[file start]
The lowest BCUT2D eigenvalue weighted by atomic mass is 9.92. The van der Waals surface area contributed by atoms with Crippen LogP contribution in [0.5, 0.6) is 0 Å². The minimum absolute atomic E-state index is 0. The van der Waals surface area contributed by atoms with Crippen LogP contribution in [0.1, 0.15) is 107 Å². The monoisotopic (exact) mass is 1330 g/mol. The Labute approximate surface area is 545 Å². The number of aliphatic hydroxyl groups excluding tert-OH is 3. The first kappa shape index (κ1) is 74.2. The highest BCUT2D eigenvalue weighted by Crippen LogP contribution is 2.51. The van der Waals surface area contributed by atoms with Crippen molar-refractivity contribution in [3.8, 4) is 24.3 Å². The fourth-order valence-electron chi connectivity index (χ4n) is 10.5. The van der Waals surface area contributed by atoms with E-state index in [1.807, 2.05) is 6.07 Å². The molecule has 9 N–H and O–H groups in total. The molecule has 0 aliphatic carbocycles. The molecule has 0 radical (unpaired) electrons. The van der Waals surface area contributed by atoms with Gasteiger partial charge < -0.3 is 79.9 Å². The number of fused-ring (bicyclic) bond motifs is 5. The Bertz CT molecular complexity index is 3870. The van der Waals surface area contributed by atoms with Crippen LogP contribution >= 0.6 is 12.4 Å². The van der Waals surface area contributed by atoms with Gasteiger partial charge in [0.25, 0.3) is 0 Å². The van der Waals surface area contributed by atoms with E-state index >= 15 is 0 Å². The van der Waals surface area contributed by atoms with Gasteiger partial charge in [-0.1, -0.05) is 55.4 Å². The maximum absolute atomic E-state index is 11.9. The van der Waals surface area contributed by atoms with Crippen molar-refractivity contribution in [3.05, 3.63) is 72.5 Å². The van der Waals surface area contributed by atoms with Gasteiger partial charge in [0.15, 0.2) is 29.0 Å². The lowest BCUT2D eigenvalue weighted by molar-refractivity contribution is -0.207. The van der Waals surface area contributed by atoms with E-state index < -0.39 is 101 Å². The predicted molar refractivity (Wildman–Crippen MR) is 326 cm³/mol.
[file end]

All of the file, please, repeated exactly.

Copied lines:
The lowest BCUT2D eigenvalue weighted by atomic mass is 9.92. The van der Waals surface area contributed by atoms with Crippen LogP contribution in [0.5, 0.6) is 0 Å². The minimum absolute atomic E-state index is 0. The van der Waals surface area contributed by atoms with Crippen LogP contribution in [0.1, 0.15) is 107 Å². The monoisotopic (exact) mass is 1330 g/mol. The Labute approximate surface area is 545 Å². The number of aliphatic hydroxyl groups excluding tert-OH is 3. The first kappa shape index (κ1) is 74.2. The highest BCUT2D eigenvalue weighted by Crippen LogP contribution is 2.51. The van der Waals surface area contributed by atoms with Crippen molar-refractivity contribution in [3.8, 4) is 24.3 Å². The fourth-order valence-electron chi connectivity index (χ4n) is 10.5. The van der Waals surface area contributed by atoms with E-state index in [1.807, 2.05) is 6.07 Å². The molecule has 9 N–H and O–H groups in total. The molecule has 0 aliphatic carbocycles. The molecule has 0 radical (unpaired) electrons. The van der Waals surface area contributed by atoms with Gasteiger partial charge < -0.3 is 79.9 Å². The number of fused-ring (bicyclic) bond motifs is 5. The Bertz CT molecular complexity index is 3870. The van der Waals surface area contributed by atoms with Crippen LogP contribution >= 0.6 is 12.4 Å². The van der Waals surface area contributed by atoms with Gasteiger partial charge in [0.25, 0.3) is 0 Å². The van der Waals surface area contributed by atoms with E-state index >= 15 is 0 Å². The van der Waals surface area contributed by atoms with Gasteiger partial charge in [-0.1, -0.05) is 55.4 Å². The maximum absolute atomic E-state index is 11.9. The van der Waals surface area contributed by atoms with Crippen molar-refractivity contribution in [3.05, 3.63) is 72.5 Å². The van der Waals surface area contributed by atoms with Gasteiger partial charge in [0.15, 0.2) is 29.0 Å². The lowest BCUT2D eigenvalue weighted by molar-refractivity contribution is -0.207. The van der Waals surface area contributed by atoms with E-state index < -0.39 is 101 Å². The predicted molar refractivity (Wildman–Crippen MR) is 326 cm³/mol.